NEW JERSEY – Governor Phil Murphy today signed legislation to make New Jersey the first state in the nation to impose a permanent ban on flavored vape products. The legislation (S3265) prohibits the sale and distribution of flavored vape products, including menthol.

According to the press release submitted by the Governor’s office, the Legislature passed the bill based on a recommendation from Governor Murphy’s Electric Smoking Device Task Force. The task force was directed to formulate a comprehensive strategy to protect New Jerseyans from the hazards of electronic cigarettes.

“As Governor, I am first and foremost charged with protecting the health and safety of our people,” said Governor Murphy. “Research shows that flavored electronic smoking devices and products, such as mint, candy, fruit, and chocolate, are extremely appealing, especially to children.”

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While not singling out flavored vape pens, local Barnegat authorities have already expressed concerns about students who vape.

At the beginning of the school year, Barnegat Superintendent of School Brian Latwis shared his observations. “Some of the kids don’t even know what’s in the vape pens,” he said.

The new legislation will definitely impact business in the vape shops currently operating in Barnegat and Waretown.  “We’ll be basically limited to selling hardware and tobacco flavored vapes,” explained John Moussette, manager of Vapor Shark in Barnegat.

As Moussette sees it, the new legislation will create a larger black market. People will turn to the internet to find the product. In the meantime, the ban will make it more difficult for small shops to sustain business.

“Flavored vapes themselves aren’t the issue,” Moussette shared. “That’s not what’s driving use. The FDA already banned the prefilled cartridges as they’re the ones popular with kids.”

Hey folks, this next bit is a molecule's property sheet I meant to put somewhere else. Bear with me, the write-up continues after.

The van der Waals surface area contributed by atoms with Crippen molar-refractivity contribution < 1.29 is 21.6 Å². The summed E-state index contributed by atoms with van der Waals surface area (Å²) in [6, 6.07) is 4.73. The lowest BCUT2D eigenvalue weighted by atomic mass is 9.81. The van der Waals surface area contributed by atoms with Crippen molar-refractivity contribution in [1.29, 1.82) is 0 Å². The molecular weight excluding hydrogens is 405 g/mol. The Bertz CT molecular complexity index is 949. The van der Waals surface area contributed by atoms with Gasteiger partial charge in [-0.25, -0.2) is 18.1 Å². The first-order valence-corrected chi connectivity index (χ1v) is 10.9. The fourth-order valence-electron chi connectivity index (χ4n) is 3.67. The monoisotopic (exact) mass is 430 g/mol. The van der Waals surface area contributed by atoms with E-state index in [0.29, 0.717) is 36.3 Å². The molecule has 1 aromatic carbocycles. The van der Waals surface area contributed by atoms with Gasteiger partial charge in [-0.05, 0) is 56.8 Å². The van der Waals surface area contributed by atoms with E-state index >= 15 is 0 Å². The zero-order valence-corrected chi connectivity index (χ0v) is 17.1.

Notably, Vapor Shark has strict policies when it comes to children and the sale of their products. No one under the age of 21 is even permitted in the store.

The CDC has identified the problems associated with vaping and use-associated lung injuries. Their conclusions focus on Vitamin E acetate as an additive, primarily found in THC-containing e-cigarettes and not in regular nicotine e-pens.

Meanwhile, state legislators who signed the bill banning flavored vapes focused on the potential hazards of nicotine. “The nicotine in e-cigarettes is just as harmful as that of traditional cigarettes, yet many people may not realize just how detrimental nicotine really is for anyone under the age of 25,” said Assemblywoman Carol Murphy.

 However, it’s not only children who use vape pens. And, according to Moussette, some adults vape to wean themselves off cigarettes. “Over ninety percent of the people who vape use pens that contain only 0,3, or 6 mg. of nicotine,” said Moussette. “The average cigarette has over 20 mg, so vaping is a much safer alternative.”

While Johns Hopkins agrees that vaping can be safer than smoking, it considers other issues with its use. Notably, electronic cigarettes haven’t been approved as smoking cessation devices.

Vapor Shark store owner Jamie Desposito can only relate to what she’s seen in Barnegat and Waretown. “Over the years, I’ve had customers come in and hug me and thank me for changing their lives for the better.”

They’ve actually brought me in scans of their lungs before and after changing from cigarettes to vaping,” Desposito continued. “It’s been one of my greatest life accomplishments to help so many people quit smoking.”